Identify VMware Fault Tolerance requirements
- Host Certificate checking must be enabled
- At least 2 FT-certified hosts running the same FT version or host build number.
- Hosts need access to the same storage
- FT Logging and VMotion Networking need to be configured.
- HA must be enabled on the cluster. If it isn't you will not be able to power on an FT machine or add a host running an FT machine already to the cluster.
- Must contain processors from the FT-compatible processor group. Highly recommended that CPUs are also compatible with one another.
- Must be licensed for FT (Enterprise or Enterprise Plus)
- Must be certified for FT (HCL).
- BIOS must have Hardware Virtualization (HV) enabled.
- Virtual disks must either be in virtual RDM mode or VMDK files (no physical RDM). The disk must also be in thick format.
- VM files must be stored on shared storage (FC, FCOE, iSCSI, NFS, NAS).
- Cannot have more than one cpu.
- Must be running on Windows 7, Windows Server 2008, Vista, 2003, XP, 2000, NT 4, All Linux supported by ESX, Netware, solaris 10, and FreeBSD ( there are some limitations on processors though, so check them out).
The following is not supported with FT
- Storage vMotion
- Linked Clones
- Cannot backup an FT machine using the Storage API for Data Protection, VMware Data Recovery. Array based snapshots however do not affect it.
- Cannot use a floppy or cdrom backed by physical or remote device (only shared storage img and iso images).
- USB and sound devices
- NIC passthrough
- vlance networking drivers
- No Hot plugable features (includes changing attached networks).
- Serial or parallel ports
- 3D enabled video drivers.
- Multiple Gigabit NICs. Each host will need at least two, one for FT Logging and one for vMotion.
Configuring the networking is quite easy, essentially create two vmkernel ports, one for vMotion and one for FT Logging. *** NOTE *** The FT traffic is not encrypted, so secure this network as best you can, probably best to have a private network.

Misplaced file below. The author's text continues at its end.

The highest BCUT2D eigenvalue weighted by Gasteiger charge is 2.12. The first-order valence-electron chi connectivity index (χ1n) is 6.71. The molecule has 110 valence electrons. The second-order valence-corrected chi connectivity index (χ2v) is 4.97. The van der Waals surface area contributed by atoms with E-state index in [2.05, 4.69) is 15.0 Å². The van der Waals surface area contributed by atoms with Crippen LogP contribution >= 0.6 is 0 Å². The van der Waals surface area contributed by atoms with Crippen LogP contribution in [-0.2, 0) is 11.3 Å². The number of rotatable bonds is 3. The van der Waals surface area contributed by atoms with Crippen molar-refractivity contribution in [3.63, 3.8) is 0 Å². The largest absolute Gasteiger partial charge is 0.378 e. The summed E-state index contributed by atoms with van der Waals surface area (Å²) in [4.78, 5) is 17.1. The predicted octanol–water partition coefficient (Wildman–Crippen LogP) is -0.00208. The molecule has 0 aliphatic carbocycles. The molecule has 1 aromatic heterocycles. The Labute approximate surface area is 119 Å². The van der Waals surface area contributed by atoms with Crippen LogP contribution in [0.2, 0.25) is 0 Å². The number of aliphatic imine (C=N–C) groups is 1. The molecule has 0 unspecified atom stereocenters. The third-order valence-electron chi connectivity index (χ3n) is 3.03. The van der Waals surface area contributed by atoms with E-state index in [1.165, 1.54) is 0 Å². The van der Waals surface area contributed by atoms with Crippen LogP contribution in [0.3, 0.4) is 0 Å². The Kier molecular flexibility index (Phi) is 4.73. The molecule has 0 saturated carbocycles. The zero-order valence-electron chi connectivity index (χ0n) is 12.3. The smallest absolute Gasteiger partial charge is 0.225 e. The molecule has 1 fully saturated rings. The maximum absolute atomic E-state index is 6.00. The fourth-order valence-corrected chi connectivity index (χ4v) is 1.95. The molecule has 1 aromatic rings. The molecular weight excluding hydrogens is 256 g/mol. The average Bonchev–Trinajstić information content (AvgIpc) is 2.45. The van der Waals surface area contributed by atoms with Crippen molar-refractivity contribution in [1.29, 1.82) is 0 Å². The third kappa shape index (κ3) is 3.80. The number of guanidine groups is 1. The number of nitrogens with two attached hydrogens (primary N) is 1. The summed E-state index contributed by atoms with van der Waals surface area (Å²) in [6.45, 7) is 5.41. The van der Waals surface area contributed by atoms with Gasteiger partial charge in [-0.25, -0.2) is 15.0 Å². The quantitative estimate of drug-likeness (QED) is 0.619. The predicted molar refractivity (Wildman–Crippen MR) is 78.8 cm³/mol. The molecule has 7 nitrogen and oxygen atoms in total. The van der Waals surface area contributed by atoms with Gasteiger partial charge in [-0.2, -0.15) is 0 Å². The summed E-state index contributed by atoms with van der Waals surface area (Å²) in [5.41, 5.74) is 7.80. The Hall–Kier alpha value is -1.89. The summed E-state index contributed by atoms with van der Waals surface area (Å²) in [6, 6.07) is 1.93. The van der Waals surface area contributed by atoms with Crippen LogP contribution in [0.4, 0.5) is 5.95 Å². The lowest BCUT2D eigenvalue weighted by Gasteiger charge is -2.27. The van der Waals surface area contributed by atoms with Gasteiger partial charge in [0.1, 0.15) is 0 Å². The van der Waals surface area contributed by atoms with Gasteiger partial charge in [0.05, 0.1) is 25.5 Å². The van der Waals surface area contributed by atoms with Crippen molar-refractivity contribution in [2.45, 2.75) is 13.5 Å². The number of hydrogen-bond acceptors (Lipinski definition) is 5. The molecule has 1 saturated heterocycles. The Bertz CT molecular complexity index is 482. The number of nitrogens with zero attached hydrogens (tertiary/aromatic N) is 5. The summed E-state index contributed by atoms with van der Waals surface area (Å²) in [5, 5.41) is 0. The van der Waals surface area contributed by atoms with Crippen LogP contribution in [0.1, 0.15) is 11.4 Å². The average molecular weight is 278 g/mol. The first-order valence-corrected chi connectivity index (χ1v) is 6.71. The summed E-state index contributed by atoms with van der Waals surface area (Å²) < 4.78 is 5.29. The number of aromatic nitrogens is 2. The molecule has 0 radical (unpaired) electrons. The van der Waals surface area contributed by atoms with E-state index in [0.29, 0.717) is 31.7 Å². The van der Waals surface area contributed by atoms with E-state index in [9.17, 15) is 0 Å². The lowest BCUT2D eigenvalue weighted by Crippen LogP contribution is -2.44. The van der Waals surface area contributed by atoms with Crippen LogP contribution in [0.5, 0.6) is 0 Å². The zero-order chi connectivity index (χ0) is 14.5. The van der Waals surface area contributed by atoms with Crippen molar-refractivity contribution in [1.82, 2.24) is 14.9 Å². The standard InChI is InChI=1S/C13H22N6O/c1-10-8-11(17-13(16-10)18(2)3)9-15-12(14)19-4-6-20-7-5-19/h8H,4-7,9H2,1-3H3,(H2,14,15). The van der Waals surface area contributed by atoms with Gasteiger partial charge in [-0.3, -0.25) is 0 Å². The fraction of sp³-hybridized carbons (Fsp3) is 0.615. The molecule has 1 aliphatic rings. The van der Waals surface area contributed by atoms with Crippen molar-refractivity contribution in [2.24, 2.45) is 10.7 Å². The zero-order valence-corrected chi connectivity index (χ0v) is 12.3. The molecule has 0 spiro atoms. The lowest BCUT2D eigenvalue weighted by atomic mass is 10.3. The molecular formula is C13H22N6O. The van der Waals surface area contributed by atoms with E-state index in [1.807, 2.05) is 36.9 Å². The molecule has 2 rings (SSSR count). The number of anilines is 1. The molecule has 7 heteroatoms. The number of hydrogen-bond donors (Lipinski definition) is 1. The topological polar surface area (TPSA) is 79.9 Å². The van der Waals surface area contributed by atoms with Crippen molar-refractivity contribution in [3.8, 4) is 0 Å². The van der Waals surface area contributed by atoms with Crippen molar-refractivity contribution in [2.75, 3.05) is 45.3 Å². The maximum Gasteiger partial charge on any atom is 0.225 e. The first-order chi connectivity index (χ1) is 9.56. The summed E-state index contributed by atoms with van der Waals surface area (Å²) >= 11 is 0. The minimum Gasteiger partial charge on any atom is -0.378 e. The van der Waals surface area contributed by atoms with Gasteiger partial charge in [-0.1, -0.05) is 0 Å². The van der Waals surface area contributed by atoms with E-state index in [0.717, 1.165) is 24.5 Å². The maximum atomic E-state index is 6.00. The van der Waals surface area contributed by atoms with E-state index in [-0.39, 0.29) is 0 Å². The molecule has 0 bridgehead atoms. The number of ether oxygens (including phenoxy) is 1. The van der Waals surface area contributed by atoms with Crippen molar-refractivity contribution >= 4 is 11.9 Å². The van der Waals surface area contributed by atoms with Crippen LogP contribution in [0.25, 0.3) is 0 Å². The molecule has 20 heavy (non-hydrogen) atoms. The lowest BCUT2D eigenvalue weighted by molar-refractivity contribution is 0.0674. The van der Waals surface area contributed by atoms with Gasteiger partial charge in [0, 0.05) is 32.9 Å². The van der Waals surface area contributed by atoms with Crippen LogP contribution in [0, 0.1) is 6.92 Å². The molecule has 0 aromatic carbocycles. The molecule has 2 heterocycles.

After you have created the vmkernel port for FT logging your hosts summary tab should show 'Configured for FT'. If there is an issue, the little blue comment box will display what it is as your hover over it.
- The VM is registered on a host that isn't licensed for FT
- The VM is on a host that is in maintenance or standby
- The VM is disconnected or orphaned
- The user doesn't have the permission to do this.
After selecting Enable Fault Tolerance the following validation checks are performed
- SSL certification checking is enabled
- The host is in a vSphere HA cluster or mixed HA and DRS cluster
- host has ESX(i) 4.0 or greater installed
- VM doesn't have multiple CPUs, snapshots, ha disabled or a 3d video device.
- Checks the BIOS for HV
- Checks processors for primary and secondary
- Checks processors in conjunction with the OS
The following occurs when enabling FT
- A secondary VM is created. The placement and status of this VM will vary depending on the power state of the primary VM
- If Primary is Powered ON
- Entire state of primary VM is copied and the secondary is created, placed on a separate host and powered on (if it passes admission control).
- FT status on the VMs summary tab will be 'Protected'